It appears from the case law that an epidemic/pandemic generally satisfies the criteria of unforeseeability, irresistibility and external character specific to force majeure. Two decisions[11] rendered by the Court of Québec have dealt with the possibility of invoking an epidemic as force majeure.[12]

However, it cannot be assumed that a specific situation will be qualified as force majeure in all situations, since a precise analysis taking into account the specifics of the contractual relationship between the parties is paramount. As an example, although the terrorist attacks of September 11, 2001, in New York City have often been qualified as an event of force majeure[13], the decision Caisse Desjardins de St-Paulin v. Bombardier inc.[14] refused to qualify these attacks as force majeure. Bombardier Inc. had attempted to characterize these attacks as force majeure in order to terminate, without penalty, a contract with Techni-Paint Inc. for the painting its aircraft. The Court, while stating that the burden of demonstrating force majeure rests with the party that invokes it, concludes that the contract termination by Bombardier did not result from a situation of force majeure, but rather from its decision of a financial nature. Bombardier preferred to paint its aircraft itself. The Court likewise pointed out that the September 11, 2001, attacks would, at most, have slightly delayed some deliveries.

This example, drawn from the tragic events of September 11, 2001, demonstrates that each situation must be studied on a case-by-case basis, taking into account all of the facts related to the event which occurred and the nature of the parties’ operations. This allows the Court to determine whether, depending on the gravity of the circumstances, the event invoked is in fact one that could be qualified as force majeure because it was indeed unforeseeable and irresistible.

 

Impacts on the supply chain

In reaction to the sudden outbreak of COVID-19, the Chinese government has deployed great restrictive efforts to stop the spread of the virus. As a result, China is facing multiple factory closings, with millions of workers placed in quarantine and confinement. Some European countries, as well as the United States, have also introduced measures that will pose major difficulties for import and export operations. This paralysis disrupts the functioning of the global supply chains, while a substantial number of companies have contracts based on the reliability and fluidity of such supplies.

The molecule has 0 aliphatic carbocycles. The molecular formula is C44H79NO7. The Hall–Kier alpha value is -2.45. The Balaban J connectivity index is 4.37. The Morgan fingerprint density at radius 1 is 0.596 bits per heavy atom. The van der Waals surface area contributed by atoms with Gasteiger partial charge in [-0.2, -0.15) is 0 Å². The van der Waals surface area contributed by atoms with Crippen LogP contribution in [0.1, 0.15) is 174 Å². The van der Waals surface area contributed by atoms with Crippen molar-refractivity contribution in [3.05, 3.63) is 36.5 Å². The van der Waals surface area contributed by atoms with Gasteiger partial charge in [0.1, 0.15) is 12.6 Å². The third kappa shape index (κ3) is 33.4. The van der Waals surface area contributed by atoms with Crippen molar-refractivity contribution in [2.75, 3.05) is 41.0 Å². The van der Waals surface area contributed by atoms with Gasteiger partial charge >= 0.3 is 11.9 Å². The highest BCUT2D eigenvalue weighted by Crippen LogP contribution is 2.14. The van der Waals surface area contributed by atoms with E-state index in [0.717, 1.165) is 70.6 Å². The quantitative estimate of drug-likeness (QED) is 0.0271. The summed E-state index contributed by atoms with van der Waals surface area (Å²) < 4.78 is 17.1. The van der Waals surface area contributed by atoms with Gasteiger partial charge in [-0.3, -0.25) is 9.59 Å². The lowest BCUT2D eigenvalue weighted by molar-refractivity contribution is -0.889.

In order to counter this problem, a growing number of Chinese companies are invoking force majeure to exempt themselves from their contractual obligations towards their co-contracting parties, and thus avoid having to pay the penalties and damages resulting therefrom. There is no doubt that the situation affecting Chinese suppliers is of the magnitude of a force majeure. Chinese contract law recognizes this application and a number of interpretation guides issued by Chinese provincial courts have characterized the coronavirus epidemic as force majeure.

The outbreak of the coronavirus, as well as the actions of the government in response to this pandemic, such as the compulsory closing of factories, could not have been anticipated when the contract was entered into and generally prevent the absolute performance of the obligations of Chinese suppliers toward their clients and distributors.

However, what about the Canadian companies that count on their suppliers, located in another country affected by the pandemic, in order to honour their obligations toward their own customers, distributors or contractors and who face this supply chain disruption?

First, a company dealing with a lack of a supply could attempt, in turn, to justify its own contractual non-performance by claiming that the pandemic is a force majeure and thus free itself from any liability toward its customers, distributor or contractors.